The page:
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Farmer’s drought pain lifted only by new son

This year’s corn crop in South Africa is set to shrink 32% from 2014’s harvest, the biggest in 33 years.

Ryan Mathews peeled a withered cob taken from his sun-scorched fields filled with waist-high brown corn plants that should have towered above his head with green leaves by March.

“I have never, ever in my memory seen this,” said Mathews, 31. The birth of his first child a month ago, a boy called Rogan, is the only thing that’s lifted him from a depression over the state of his crop, he said. “This is not something that happens every day — I don’t know this.”

South Africa’s worst drought since 1992 has decimated corn crops in the North West province, where Mathews’ farm lies, and he’s questioning whether it’s worth incurring the cost of harvesting the little that’s left. His forefathers first came to the Vaalplaas farm near the border with Botswana in 1880, and the plantation has only had less rain in two years since 1918, data from the government weather station on his land show.

This year’s corn crop in South Africa, the world’s largest producer of the white variety after Mexico, is set to shrink 32% from 2014’s harvest, the biggest in 33 years, according to a March 25 estimate by a government-convened committee. Prices have surged and the nation is importing the yellow type, used as animal feed, according to Grain SA, the biggest farmers’ lobby. The limited global availability of the white cultivar, ground into meal to make a staple food in southern Africa, means importing it is difficult, which may raise prices further.

Security lost

“We’ve lost the privilege of food security,” Grain SA Chairman Louw Steytler told a farmers’ congress in March in the Free State province’s grain hub of Bothaville. “The socioeconomic consequences that we will deal with in this coming year are stark.”

This season, South Africa will probably produce 9.67 million metric tons of corn, the Crop Estimates Committee said on March 25. That would be the smallest harvest since 2007. Planting takes place in the summer months of November and December, while the marketing season starts in May, which is the start of the nation’s winter and is when harvesting begins.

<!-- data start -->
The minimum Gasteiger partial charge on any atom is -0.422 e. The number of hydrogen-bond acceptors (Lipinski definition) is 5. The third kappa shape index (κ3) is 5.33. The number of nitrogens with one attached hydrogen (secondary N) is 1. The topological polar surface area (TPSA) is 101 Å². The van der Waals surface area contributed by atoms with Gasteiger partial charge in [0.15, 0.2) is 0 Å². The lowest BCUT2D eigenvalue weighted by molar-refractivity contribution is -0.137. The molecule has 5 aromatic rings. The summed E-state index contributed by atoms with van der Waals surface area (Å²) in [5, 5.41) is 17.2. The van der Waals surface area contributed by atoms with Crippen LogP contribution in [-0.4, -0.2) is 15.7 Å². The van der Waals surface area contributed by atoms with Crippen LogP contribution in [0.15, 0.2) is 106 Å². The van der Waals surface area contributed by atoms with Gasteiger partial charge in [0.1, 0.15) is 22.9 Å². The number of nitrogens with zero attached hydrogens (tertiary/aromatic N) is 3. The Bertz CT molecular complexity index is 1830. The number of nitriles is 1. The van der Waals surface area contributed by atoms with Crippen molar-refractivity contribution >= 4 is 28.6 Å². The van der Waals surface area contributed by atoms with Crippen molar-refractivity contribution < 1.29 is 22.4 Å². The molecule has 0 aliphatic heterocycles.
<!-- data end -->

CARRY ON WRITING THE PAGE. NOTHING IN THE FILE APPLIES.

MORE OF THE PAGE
Mathews’ farm produced as many as 4 tons a hectare during 2014’s bumper intake, matching the average yield for growers in the North West province, where his farm is located. Now, he’s unsure whether he will achieved 6 percent of that after spending close to 4,000 rand ($337) per hectare on input costs.

South African white corn rose 0.6% to R2,663 a ton at 9:23 am in Johannesburg, taking the gain this year to 24%, while the yellow variety climbed 0.5% to R2,420 for an increase of 12% in 2015.

Drought team

The North West province accounted for 20% of last year’s crop and the Free State, which has also been affected by drought in 2015, made the biggest contribution at 44%, Grain Information Service data show.

The government has convened what is known as a National Drought Task Team — which comprises five ministries, the South African Weather Service and four agricultural organizations — to assess conditions and come up with solutions, Agriculture Minister Senzeni Zokwana said in March 23 written reply to lawmakers.

“This is a disaster for the whole sector, not just the farmers,” Zokwana said at Grain SA’s March 4 congress. “Without the farmers, there will be no sales next year. Without production there is no food.”

For Mathews’ younger brother Steven, who farms cattle on Vaalplaas, which is near the town of Lichtenburg, the drought will push up feed costs. His herd has already consumed all the surplus corn-based fodder he’d earmarked to be used from August, which is the end of the region’s typically dry winters.

Stocks used

The stock meant to be used for the second half of winter “has ended up carrying you through summer,” said Steven, 25, looking at the bare earth that at this time of the year is usually covered by lush grasslands that hide cattle from view. “A lot of people aren’t going to be able to carry their animals through the winter.”

For older brother Ryan, the next season will probably pose a bigger risk because he’s afraid he won’t qualify for insurance, which covered about a third of his crop this year. He will need to apply for finance should he choose to plant on his 1,600-hectare (3,954-acre) farm in the coming period, and will probably not be able to obtain as much as in the current season.

“A lot of those farmers have planted and they are not getting any return from it and unfortunately, some of them might not be able to survive until next year,” Lullu Krugel, an economist at KPMG LLP, said by phone.

Banks are unlikely to provide him finance to plant the same-sized crop, Mathews said. Other growers in the region are selling portions of their land to access capital, he said.

Recent rains are too little, too late.

“Our crop is what it is, there is no ways the rain will help,” he said. “No ways, it’s too late.”

©2015 Bloomberg News

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